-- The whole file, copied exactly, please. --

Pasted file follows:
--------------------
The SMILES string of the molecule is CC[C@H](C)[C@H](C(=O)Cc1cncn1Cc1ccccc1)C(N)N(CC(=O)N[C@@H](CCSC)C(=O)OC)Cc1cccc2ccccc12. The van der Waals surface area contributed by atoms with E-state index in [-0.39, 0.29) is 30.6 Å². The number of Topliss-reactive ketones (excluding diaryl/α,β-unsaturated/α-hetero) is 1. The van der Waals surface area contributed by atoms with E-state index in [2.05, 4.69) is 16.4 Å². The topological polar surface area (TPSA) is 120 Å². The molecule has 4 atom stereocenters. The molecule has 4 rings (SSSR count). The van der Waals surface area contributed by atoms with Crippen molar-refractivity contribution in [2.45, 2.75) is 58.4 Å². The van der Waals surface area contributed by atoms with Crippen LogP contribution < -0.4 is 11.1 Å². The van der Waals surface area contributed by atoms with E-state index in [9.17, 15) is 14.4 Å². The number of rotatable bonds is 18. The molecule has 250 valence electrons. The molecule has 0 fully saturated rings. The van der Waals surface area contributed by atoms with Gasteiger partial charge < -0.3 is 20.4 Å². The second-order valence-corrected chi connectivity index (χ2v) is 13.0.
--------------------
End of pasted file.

The SMILES string of the molecule is CC[C@H](C)[C@H](C(=O)Cc1cncn1Cc1ccccc1)C(N)N(CC(=O)N[C@@H](CCSC)C(=O)OC)Cc1cccc2ccccc12. The van der Waals surface area contributed by atoms with E-state index in [-0.39, 0.29) is 30.6 Å². The number of Topliss-reactive ketones (excluding diaryl/α,β-unsaturated/α-hetero) is 1. The van der Waals surface area contributed by atoms with E-state index in [2.05, 4.69) is 16.4 Å². The topological polar surface area (TPSA) is 120 Å². The molecule has 4 atom stereocenters. The molecule has 4 rings (SSSR count). The van der Waals surface area contributed by atoms with Crippen molar-refractivity contribution in [2.45, 2.75) is 58.4 Å². The van der Waals surface area contributed by atoms with Crippen LogP contribution < -0.4 is 11.1 Å². The van der Waals surface area contributed by atoms with E-state index in [9.17, 15) is 14.4 Å². The number of rotatable bonds is 18. The molecule has 250 valence electrons. The molecule has 0 fully saturated rings. The van der Waals surface area contributed by atoms with Gasteiger partial charge < -0.3 is 20.4 Å². The second-order valence-corrected chi connectivity index (χ2v) is 13.0.